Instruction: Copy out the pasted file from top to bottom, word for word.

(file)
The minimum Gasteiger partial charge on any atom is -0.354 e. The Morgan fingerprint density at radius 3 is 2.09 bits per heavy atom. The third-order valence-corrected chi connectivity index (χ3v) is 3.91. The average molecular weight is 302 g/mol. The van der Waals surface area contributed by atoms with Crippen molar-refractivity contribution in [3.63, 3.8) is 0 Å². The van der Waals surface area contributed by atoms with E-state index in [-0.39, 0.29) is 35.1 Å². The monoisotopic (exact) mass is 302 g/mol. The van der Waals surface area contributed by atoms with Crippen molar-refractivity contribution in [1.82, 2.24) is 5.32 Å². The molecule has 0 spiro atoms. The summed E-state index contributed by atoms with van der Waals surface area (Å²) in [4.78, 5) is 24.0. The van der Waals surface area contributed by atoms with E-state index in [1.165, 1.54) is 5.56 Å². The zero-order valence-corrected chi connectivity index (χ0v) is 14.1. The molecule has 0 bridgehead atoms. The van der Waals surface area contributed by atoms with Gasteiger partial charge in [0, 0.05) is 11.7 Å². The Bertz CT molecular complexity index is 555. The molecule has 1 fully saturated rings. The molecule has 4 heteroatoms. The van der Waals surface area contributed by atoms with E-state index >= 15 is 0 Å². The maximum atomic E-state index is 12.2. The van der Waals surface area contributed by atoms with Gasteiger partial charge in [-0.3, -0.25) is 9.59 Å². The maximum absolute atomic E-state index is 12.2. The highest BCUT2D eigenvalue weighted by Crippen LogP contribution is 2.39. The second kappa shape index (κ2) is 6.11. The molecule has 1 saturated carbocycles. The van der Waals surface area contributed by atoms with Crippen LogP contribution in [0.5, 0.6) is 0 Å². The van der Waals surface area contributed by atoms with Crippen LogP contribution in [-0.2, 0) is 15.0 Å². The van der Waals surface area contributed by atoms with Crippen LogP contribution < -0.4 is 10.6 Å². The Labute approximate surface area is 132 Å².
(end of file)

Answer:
The minimum Gasteiger partial charge on any atom is -0.354 e. The Morgan fingerprint density at radius 3 is 2.09 bits per heavy atom. The third-order valence-corrected chi connectivity index (χ3v) is 3.91. The average molecular weight is 302 g/mol. The van der Waals surface area contributed by atoms with Crippen molar-refractivity contribution in [3.63, 3.8) is 0 Å². The van der Waals surface area contributed by atoms with E-state index in [-0.39, 0.29) is 35.1 Å². The monoisotopic (exact) mass is 302 g/mol. The van der Waals surface area contributed by atoms with Crippen molar-refractivity contribution in [1.82, 2.24) is 5.32 Å². The molecule has 0 spiro atoms. The summed E-state index contributed by atoms with van der Waals surface area (Å²) in [4.78, 5) is 24.0. The van der Waals surface area contributed by atoms with E-state index in [1.165, 1.54) is 5.56 Å². The zero-order valence-corrected chi connectivity index (χ0v) is 14.1. The molecule has 0 bridgehead atoms. The van der Waals surface area contributed by atoms with Gasteiger partial charge in [0, 0.05) is 11.7 Å². The Bertz CT molecular complexity index is 555. The molecule has 1 fully saturated rings. The molecule has 4 heteroatoms. The van der Waals surface area contributed by atoms with E-state index >= 15 is 0 Å². The maximum atomic E-state index is 12.2. The van der Waals surface area contributed by atoms with Gasteiger partial charge in [-0.3, -0.25) is 9.59 Å². The maximum absolute atomic E-state index is 12.2. The highest BCUT2D eigenvalue weighted by Crippen LogP contribution is 2.39. The second kappa shape index (κ2) is 6.11. The molecule has 1 saturated carbocycles. The van der Waals surface area contributed by atoms with Crippen LogP contribution in [0.5, 0.6) is 0 Å². The van der Waals surface area contributed by atoms with Crippen LogP contribution in [-0.2, 0) is 15.0 Å². The van der Waals surface area contributed by atoms with Crippen LogP contribution < -0.4 is 10.6 Å². The Labute approximate surface area is 132 Å².